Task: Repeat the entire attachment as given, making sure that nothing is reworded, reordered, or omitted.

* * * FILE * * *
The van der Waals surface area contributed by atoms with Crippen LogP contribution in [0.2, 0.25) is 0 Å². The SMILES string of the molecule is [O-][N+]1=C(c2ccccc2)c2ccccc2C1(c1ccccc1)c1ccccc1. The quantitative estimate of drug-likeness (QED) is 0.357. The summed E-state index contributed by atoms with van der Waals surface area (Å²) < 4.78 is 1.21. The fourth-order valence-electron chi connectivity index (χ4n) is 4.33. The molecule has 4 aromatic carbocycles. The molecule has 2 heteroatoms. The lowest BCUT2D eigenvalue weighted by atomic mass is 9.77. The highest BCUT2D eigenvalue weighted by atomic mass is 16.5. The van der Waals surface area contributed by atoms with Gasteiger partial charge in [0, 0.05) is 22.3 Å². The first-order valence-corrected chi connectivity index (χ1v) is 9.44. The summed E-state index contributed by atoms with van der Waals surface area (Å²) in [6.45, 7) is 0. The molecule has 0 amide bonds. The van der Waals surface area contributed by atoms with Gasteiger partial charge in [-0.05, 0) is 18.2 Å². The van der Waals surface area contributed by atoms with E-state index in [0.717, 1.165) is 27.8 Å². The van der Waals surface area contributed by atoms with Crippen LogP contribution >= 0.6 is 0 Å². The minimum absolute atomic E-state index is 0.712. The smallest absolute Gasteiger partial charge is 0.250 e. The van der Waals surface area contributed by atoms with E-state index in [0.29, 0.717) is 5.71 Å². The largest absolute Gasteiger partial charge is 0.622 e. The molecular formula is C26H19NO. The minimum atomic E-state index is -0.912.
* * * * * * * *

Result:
The van der Waals surface area contributed by atoms with Crippen LogP contribution in [0.2, 0.25) is 0 Å². The SMILES string of the molecule is [O-][N+]1=C(c2ccccc2)c2ccccc2C1(c1ccccc1)c1ccccc1. The quantitative estimate of drug-likeness (QED) is 0.357. The summed E-state index contributed by atoms with van der Waals surface area (Å²) < 4.78 is 1.21. The fourth-order valence-electron chi connectivity index (χ4n) is 4.33. The molecule has 4 aromatic carbocycles. The molecule has 2 heteroatoms. The lowest BCUT2D eigenvalue weighted by atomic mass is 9.77. The highest BCUT2D eigenvalue weighted by atomic mass is 16.5. The van der Waals surface area contributed by atoms with Gasteiger partial charge in [0, 0.05) is 22.3 Å². The first-order valence-corrected chi connectivity index (χ1v) is 9.44. The summed E-state index contributed by atoms with van der Waals surface area (Å²) in [6.45, 7) is 0. The molecule has 0 amide bonds. The van der Waals surface area contributed by atoms with Gasteiger partial charge in [-0.05, 0) is 18.2 Å². The van der Waals surface area contributed by atoms with E-state index in [0.717, 1.165) is 27.8 Å². The van der Waals surface area contributed by atoms with Crippen LogP contribution >= 0.6 is 0 Å². The minimum absolute atomic E-state index is 0.712. The smallest absolute Gasteiger partial charge is 0.250 e. The van der Waals surface area contributed by atoms with E-state index in [0.29, 0.717) is 5.71 Å². The largest absolute Gasteiger partial charge is 0.622 e. The molecular formula is C26H19NO. The minimum atomic E-state index is -0.912.